WCU diagnosed with ‘2020 Vision’

As the campus of Western Carolina University increases its student body, changes are needed to accommodate the growth.

Residence halls, dining option, class spaces, offices for professors and parking are needed, but the signature beauty of the WCU campus should be maintained. With such a large need of change for a growing community of bright young minds, it can seem like an overwhelming task.

However, there is a council that works together to create and manage such changes in the master plan or “2020 Vision.”

According to Western Carolina’s website, the 2020 plan encompasses six components: “enrich the total student experience, fulfill the educational needs of the state and region, enhance external partnerships, invest in our people, garner support for our Vision and invest in our core resources.”

Dr. Sam Miller, vice chancellor of student affairs, said, “Based on those strategic directions [in the 2020 Vision]. . . We want the master plan to tie right into that document, the 2020,” said Miller.

Specifically, changes to meet the goals of the 2020 plan include, “sustainable transportation and infrastructure systems, maximize the use of our existing footprint and infrastructure and create a walkable, highly connected and vibrant campus, protect our unique heritage and celebrate campus as a place. We want to be mindful of the heritage sites on campus, some Cherokee sites and heritage,” according to Miller.

In June 2012, the Board of Trustees voted on the 2020 Plan, and each member voted in favor of the proposal, which ended Phase I. In July 2012, Phase II began “with the development of strategic plans for each division and college of the university,” according to WCU’s website.

“We’ve been doing this master plan process for over a year now, and we’re getting close to the end,” said Miller.

A team of 26 Western Carolina faculty, staff and community members work hard on maintaining the original fundamentals voted on by the Board of Trustees. Lynch, chief of staff, Miller, Mimi Fenton, director of graduate studies, Melissa Canady Wargo, chair and assistant vice chancellor for institutional planning & effectiveness, and Donna Welch, executive assistant in student affairs, Alessia Zanin-Yost, assistant professor and reference librarian, are all part of the commission.

“Yes, the campus is beautiful, but ‘beautifying’ is not just about having a nice-looking campus. It also means to think strategically where to place the infrastructures to allow for future changes,” and Zanin-Yost. “Think of the campus as a city. With good infrastructures, the city can always expand and, at the same time, offer a good environment where everybody thrives. The campus is the same. New building mean new classroom, offices, technology, etc., all things that we need in order to attract more students and fro faculty and staff to do an even better job.”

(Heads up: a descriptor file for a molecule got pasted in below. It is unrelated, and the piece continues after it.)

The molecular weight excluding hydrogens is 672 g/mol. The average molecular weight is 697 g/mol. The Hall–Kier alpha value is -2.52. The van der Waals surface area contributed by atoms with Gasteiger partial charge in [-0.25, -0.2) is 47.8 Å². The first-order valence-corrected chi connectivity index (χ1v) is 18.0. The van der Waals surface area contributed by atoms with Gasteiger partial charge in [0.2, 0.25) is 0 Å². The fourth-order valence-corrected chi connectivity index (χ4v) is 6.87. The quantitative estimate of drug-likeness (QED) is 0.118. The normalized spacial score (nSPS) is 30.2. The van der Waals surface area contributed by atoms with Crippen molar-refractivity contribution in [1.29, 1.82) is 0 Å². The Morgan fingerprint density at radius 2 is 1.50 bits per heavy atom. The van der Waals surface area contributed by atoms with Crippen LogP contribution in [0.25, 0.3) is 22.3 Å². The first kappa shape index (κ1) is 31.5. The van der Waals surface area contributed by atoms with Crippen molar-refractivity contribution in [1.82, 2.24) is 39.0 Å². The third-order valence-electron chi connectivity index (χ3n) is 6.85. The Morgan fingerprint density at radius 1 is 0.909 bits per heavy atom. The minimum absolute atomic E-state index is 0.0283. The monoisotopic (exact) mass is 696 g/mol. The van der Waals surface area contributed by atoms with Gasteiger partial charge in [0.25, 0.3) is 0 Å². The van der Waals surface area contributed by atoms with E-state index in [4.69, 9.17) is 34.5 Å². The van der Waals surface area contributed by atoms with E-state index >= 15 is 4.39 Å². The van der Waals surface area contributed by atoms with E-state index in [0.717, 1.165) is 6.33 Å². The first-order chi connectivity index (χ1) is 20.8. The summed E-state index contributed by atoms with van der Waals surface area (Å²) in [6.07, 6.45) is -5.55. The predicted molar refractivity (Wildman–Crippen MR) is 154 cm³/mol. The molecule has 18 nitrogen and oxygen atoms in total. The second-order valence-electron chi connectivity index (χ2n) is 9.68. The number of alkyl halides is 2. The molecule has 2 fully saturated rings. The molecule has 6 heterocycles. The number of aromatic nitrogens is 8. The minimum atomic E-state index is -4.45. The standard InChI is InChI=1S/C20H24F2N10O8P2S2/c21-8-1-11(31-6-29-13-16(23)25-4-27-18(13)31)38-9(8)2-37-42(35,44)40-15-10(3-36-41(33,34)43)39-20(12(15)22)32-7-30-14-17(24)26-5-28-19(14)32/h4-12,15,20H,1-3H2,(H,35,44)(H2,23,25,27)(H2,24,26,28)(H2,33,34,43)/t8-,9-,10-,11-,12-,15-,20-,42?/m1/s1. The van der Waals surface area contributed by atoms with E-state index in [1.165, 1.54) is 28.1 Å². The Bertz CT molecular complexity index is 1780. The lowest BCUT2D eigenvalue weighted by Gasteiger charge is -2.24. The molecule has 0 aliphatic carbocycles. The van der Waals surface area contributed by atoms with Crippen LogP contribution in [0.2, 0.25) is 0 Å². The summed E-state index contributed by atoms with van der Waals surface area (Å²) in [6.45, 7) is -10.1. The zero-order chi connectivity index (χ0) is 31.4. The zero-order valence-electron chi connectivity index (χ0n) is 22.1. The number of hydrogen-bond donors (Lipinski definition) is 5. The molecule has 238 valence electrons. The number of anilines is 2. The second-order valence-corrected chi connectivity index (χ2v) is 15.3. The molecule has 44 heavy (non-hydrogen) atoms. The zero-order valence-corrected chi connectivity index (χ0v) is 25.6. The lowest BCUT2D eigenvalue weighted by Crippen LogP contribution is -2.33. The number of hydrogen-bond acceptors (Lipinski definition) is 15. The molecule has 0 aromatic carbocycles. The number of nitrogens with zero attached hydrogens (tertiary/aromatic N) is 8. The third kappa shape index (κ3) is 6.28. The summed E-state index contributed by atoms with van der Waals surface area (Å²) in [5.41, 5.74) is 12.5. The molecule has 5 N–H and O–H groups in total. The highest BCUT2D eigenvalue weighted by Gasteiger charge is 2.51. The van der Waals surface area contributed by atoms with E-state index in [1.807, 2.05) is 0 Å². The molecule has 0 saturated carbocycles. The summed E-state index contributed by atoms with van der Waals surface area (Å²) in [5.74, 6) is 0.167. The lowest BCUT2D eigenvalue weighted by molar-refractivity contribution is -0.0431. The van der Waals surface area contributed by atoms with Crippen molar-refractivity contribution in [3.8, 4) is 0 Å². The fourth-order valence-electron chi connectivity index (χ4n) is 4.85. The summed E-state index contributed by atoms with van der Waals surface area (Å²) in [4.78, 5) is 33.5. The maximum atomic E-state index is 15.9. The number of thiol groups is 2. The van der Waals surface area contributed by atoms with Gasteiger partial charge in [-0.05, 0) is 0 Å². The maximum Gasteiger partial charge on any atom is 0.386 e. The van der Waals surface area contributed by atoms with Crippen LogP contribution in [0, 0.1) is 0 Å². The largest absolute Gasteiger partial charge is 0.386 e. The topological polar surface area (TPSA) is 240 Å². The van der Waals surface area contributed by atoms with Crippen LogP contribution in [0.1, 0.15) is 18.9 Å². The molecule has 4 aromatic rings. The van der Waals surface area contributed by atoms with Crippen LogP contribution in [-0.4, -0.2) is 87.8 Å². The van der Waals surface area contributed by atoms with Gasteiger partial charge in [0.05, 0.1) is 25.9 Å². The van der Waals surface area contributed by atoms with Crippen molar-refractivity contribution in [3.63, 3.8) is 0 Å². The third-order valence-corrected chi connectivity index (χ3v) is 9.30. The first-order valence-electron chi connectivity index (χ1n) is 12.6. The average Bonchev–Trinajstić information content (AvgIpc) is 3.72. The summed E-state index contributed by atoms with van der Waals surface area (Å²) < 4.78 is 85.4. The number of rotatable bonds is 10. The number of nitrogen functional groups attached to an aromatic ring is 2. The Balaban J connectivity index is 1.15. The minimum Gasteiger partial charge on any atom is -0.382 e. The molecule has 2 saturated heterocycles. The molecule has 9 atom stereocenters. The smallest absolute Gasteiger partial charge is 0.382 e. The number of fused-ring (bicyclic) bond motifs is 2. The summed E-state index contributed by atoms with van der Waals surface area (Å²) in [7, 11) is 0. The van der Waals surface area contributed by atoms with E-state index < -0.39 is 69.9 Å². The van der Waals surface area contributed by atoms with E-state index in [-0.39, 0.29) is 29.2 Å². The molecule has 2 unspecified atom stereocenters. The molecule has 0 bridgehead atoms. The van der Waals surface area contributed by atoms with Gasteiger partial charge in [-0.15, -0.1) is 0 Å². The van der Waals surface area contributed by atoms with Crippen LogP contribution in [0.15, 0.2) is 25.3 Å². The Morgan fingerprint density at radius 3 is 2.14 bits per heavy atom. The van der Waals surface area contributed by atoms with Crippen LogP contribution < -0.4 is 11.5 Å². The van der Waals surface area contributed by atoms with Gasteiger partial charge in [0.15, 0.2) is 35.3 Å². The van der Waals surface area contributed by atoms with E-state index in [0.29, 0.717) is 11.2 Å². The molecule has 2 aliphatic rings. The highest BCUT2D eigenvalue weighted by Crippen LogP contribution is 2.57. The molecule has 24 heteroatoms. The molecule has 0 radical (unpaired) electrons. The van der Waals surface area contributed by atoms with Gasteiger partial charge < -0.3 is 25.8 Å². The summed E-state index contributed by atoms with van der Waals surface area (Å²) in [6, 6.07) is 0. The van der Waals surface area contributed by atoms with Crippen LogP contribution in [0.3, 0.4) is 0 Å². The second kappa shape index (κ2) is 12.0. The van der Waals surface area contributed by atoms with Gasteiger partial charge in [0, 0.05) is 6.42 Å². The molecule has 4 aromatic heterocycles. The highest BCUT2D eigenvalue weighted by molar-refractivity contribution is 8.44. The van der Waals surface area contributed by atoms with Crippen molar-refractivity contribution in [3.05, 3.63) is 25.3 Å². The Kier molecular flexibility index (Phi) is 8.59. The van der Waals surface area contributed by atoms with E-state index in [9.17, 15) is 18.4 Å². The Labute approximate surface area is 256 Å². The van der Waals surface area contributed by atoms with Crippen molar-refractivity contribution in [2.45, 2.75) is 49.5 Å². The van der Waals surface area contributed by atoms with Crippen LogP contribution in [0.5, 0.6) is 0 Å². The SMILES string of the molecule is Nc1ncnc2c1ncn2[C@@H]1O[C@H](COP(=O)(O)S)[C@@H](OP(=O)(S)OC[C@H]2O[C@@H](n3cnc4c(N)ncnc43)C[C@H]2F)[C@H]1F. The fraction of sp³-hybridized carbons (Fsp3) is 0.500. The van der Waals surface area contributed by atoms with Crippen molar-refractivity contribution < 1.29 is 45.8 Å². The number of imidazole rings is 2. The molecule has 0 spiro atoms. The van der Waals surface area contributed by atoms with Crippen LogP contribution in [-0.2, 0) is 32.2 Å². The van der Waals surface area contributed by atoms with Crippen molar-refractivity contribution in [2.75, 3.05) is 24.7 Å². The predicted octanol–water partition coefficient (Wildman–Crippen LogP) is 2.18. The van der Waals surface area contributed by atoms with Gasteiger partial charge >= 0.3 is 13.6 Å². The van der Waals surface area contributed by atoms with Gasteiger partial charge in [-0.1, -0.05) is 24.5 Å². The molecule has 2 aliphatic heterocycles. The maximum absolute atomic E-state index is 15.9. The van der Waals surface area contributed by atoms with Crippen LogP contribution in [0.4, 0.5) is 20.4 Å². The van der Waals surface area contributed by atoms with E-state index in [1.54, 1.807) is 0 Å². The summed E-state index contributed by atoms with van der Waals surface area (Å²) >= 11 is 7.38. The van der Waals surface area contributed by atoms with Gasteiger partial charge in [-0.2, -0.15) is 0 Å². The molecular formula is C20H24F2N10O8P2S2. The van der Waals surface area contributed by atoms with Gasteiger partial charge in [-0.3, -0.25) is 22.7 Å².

Zanin-Yost’s vision is to see campus grow through the plan to better accommodate student enrollment, better the students’ college experience and improve the standards of lower level courses. She is part of the enrich the total student experience sub-committee.

“I actually have two,” she said when asked about her favorite parts in the plan. “Strategic direction 1, goal 1.3. ‘Ensure that all programs include cross-cultural, experiential, applied and international/global awareness opportunities for students.’ The work force of tomorrow needs to be aware of what is going on outside the U.S. in order to be more effective, to think critically and accept diversity,” said Zanin-Yost. “I think that if these opportunities are encouraged [like] study abroad, take a trip, etc. the students’ experience will be much richer.”

Zanin-Yost is also excited about goal 1.4.

“‘Eliminate barriers to student access through coordinated endeavors with Birth-12, [or] B-12, and community college partners.’ There needs to be better communication among B-12, college and university,” Zanin-Yost. “Sometimes I feel that the curriculum taught at the lower grade is not preparing students to think critically but merely to pass the required scores. There needs to be better communication among the three entities so that students are supported and succeed in whatever path they decide to take.”

Some are worried that this construction and expansion could hurt the university’s positive reputation of having small class sizes. Jeanne Heath, lecturer in the mathematics and computer science department, has worked at Western Carolina for 10 years. When began teaching, the university located in the small town of Cullowhee was not the expanded layout of today.

“The campus and atmosphere was that of a smaller, more intimate school. I think the enrollment was about 6,000,” said Heath, “and my classes were smaller.”

Her fear is the loss of that intimacy, especially in the student-faculty relationship where professors have time to work with several individual students in order for them to succeed academically.

“I don’t think I will recognize this school in ten years,” said Heath. “It will be just like so many others. I hate to see this university get like all the others where the professors teach and don’t really get to work with or know their students because class sizes just keep getting larger and prohibit that.”